Defense rests in Ahmaud Arbery case as hundreds of pastors gathered to support family

BRUNSWICK, Ga. — After another heated day in the trial for the men who shot and killed Ahmaud Arbery, the defense rested their case Thursday.

Prosecutors spent the morning hammering Travis McMichael on inconsistencies between his testimony now and in the hours after he shot and killed Arbery.

Channel 2′s Tony Thomas is in Brunswick and has been covering the trial from the beginning. Thomas said McMichael himself held firm, insisting he only opened fire after the man he was chasing, Arbery, turned on him.

“I was trying to keep the situation calm,” McMichael told the court.

He admitted several times on the witness stand he and his father, Greg McMichael, could have turned around and let Arbery run away that February day.

“Why in the world would Mr. Arbery be a threat to you?” prosecutor Linda Dunikoski asked Travis McMichael.

“There was a possibility that he was armed,” Travis McMichael answered.

Arbery was wearing shorts, a T-shirt and was carrying nothing when he was shot.

But Travis McMichael said they thought he was a thief and wanted to hold him for police.

Travis McMichael said Arbery turned on him during the chase and he shot in self-defense.

“You didn’t shoot at him because he grabbed your gun. You shot as soon as he came around that corner and you were right there, and you just pulled that trigger immediately?” Dunikoski asked Travis McMichael.

“No, I was struck. We were face to face,” Travis McMichael said.

Prosecutors say Travis McMichael, his father, Greg McMichael, and neighbor Roddie Bryan, who recorded the shooting, are guilty of murder after the chase and killing of Arbery.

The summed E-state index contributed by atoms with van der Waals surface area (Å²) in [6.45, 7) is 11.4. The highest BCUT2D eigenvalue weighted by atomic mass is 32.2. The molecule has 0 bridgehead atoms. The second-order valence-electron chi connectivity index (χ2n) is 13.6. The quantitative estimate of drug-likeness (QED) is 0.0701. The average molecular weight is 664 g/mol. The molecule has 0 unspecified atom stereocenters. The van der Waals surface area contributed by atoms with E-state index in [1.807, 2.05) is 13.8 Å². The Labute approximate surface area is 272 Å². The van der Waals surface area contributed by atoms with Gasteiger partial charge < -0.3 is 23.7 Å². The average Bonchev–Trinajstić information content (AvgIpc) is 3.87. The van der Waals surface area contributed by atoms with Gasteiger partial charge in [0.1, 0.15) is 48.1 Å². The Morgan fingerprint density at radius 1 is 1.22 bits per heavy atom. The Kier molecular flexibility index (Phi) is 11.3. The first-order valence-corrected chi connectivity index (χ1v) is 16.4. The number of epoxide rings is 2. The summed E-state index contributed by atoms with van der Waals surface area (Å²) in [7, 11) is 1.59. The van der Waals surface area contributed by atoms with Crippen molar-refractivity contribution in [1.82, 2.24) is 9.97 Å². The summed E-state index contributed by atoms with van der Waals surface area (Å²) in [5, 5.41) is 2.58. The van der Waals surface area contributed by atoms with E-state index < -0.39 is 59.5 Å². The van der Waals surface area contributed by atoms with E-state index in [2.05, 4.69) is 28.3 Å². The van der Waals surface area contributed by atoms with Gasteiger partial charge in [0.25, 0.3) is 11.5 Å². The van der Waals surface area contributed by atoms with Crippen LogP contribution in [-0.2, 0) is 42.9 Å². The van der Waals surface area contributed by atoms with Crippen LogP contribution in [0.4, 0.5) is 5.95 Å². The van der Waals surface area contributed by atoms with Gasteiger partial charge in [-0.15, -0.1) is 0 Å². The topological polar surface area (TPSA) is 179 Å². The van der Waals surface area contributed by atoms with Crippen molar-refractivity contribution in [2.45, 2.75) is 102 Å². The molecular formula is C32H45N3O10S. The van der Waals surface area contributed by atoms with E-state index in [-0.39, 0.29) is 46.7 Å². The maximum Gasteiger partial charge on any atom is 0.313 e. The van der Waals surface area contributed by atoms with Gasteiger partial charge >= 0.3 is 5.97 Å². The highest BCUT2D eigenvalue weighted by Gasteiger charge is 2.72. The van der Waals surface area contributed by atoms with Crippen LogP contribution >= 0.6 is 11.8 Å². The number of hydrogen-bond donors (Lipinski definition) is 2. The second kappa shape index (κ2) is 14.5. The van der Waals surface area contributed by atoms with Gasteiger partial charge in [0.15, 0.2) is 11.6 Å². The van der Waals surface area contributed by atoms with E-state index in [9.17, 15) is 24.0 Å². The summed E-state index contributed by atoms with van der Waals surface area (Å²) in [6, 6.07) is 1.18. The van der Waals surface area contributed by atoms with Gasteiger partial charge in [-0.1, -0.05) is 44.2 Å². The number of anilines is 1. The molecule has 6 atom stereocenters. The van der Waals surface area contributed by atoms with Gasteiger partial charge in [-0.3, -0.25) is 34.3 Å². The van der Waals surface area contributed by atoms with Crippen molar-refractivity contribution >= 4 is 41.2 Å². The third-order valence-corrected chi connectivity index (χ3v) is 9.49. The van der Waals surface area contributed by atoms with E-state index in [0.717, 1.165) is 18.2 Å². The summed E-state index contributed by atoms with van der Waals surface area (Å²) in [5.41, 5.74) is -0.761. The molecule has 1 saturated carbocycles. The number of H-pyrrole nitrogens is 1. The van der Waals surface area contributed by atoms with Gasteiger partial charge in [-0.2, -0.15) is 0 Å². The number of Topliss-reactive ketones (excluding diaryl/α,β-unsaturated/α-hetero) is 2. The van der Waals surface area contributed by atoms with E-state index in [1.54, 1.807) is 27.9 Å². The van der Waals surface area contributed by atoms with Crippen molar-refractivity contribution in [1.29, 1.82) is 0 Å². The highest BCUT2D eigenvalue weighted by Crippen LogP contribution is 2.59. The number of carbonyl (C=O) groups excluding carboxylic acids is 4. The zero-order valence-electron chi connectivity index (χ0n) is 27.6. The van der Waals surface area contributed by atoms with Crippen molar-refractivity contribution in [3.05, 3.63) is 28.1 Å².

As prosecutors hammered away at inconsistencies in Travis McMichael’s testimony, he blamed it on the heat of the moment.

“I just killed a man. I had blood on me still. It was the most traumatic event of my life,” Travis McMichael said.

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As the day continued, defense attorneys called several residents of the Satilla Shores neighborhood where the shooting happened.

“Were you at one point a victim of a theft crime?” one defense attorney asked neighbor Brook Perez.

“Yes,” Perez said.

The defense rested their case around 4:15 p.m. Thursday. Thomas learned closing arguments will start on Monday.

As Travis McMichael and others testified inside the courthouse Thursday, outside the courthouse hundreds of pastors from Georgia and across the country descended on Brunswick to support and pray with Arbery’s family.

They also called for justice for Arbery.

“Prayer is needed right now. Division is not needed right now,” DeKalb County social activist Porsche Miller told Channel 2′s Audrey Washington.

Last week, after the Rev. Jesse Jackson stood quietly inside the courtroom, defense attorney Kevin Gough called for mistrial in the case, saying, “We don’t want any more Black pastors coming in here.”

So hundreds of Black pastors made it a point to go to Brunswick Thursday morning and afternoon for special prayer.

“It’s a real call of response of civil disobedience. We were told that Black pastors were not wanted, so we did the reverse and came,” said New Missionary Baptist Church’s Dr. Jamal Bryant.

Miller said even though the afternoon march was separate from the prayer gathering, she wanted to the support the pastors and preachers as well.

“Compassion is needed right now. Justice is needed right now. So I’m really glad that all the pastors, clergymen, bishops and even the rabbis, are all coming together for the greater good,” Miller said.